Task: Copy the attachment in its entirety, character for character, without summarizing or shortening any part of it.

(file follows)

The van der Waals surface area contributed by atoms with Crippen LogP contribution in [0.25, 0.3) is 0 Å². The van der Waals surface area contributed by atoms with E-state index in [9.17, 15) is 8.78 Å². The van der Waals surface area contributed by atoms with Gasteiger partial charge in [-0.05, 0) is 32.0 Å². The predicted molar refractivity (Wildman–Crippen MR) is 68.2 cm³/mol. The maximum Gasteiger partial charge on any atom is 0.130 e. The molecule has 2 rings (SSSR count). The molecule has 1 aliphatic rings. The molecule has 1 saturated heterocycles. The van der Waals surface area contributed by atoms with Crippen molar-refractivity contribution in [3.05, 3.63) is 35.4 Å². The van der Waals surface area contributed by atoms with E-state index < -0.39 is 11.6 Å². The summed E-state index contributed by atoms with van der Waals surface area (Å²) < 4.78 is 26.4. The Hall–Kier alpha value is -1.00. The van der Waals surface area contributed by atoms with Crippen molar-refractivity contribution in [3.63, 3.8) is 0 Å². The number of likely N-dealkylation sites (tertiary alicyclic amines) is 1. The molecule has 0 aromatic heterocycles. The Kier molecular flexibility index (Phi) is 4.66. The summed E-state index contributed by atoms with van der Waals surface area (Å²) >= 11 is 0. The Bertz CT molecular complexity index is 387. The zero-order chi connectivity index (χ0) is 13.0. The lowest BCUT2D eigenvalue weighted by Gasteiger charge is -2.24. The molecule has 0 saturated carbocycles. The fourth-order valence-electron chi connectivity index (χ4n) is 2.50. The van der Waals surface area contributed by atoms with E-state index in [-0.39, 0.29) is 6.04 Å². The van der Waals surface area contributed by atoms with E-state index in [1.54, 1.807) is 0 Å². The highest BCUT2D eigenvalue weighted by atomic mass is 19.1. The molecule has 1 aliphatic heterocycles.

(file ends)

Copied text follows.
The van der Waals surface area contributed by atoms with Crippen LogP contribution in [0.25, 0.3) is 0 Å². The van der Waals surface area contributed by atoms with E-state index in [9.17, 15) is 8.78 Å². The van der Waals surface area contributed by atoms with Gasteiger partial charge in [-0.05, 0) is 32.0 Å². The predicted molar refractivity (Wildman–Crippen MR) is 68.2 cm³/mol. The maximum Gasteiger partial charge on any atom is 0.130 e. The molecule has 2 rings (SSSR count). The molecule has 1 aliphatic rings. The molecule has 1 saturated heterocycles. The van der Waals surface area contributed by atoms with Crippen molar-refractivity contribution in [3.05, 3.63) is 35.4 Å². The van der Waals surface area contributed by atoms with E-state index < -0.39 is 11.6 Å². The summed E-state index contributed by atoms with van der Waals surface area (Å²) < 4.78 is 26.4. The Hall–Kier alpha value is -1.00. The van der Waals surface area contributed by atoms with Crippen molar-refractivity contribution in [3.63, 3.8) is 0 Å². The number of likely N-dealkylation sites (tertiary alicyclic amines) is 1. The molecule has 0 aromatic heterocycles. The Kier molecular flexibility index (Phi) is 4.66. The summed E-state index contributed by atoms with van der Waals surface area (Å²) >= 11 is 0. The Bertz CT molecular complexity index is 387. The zero-order chi connectivity index (χ0) is 13.0. The lowest BCUT2D eigenvalue weighted by Gasteiger charge is -2.24. The molecule has 0 saturated carbocycles. The fourth-order valence-electron chi connectivity index (χ4n) is 2.50. The van der Waals surface area contributed by atoms with E-state index in [-0.39, 0.29) is 6.04 Å². The van der Waals surface area contributed by atoms with E-state index in [1.54, 1.807) is 0 Å². The highest BCUT2D eigenvalue weighted by atomic mass is 19.1. The molecule has 1 aliphatic heterocycles.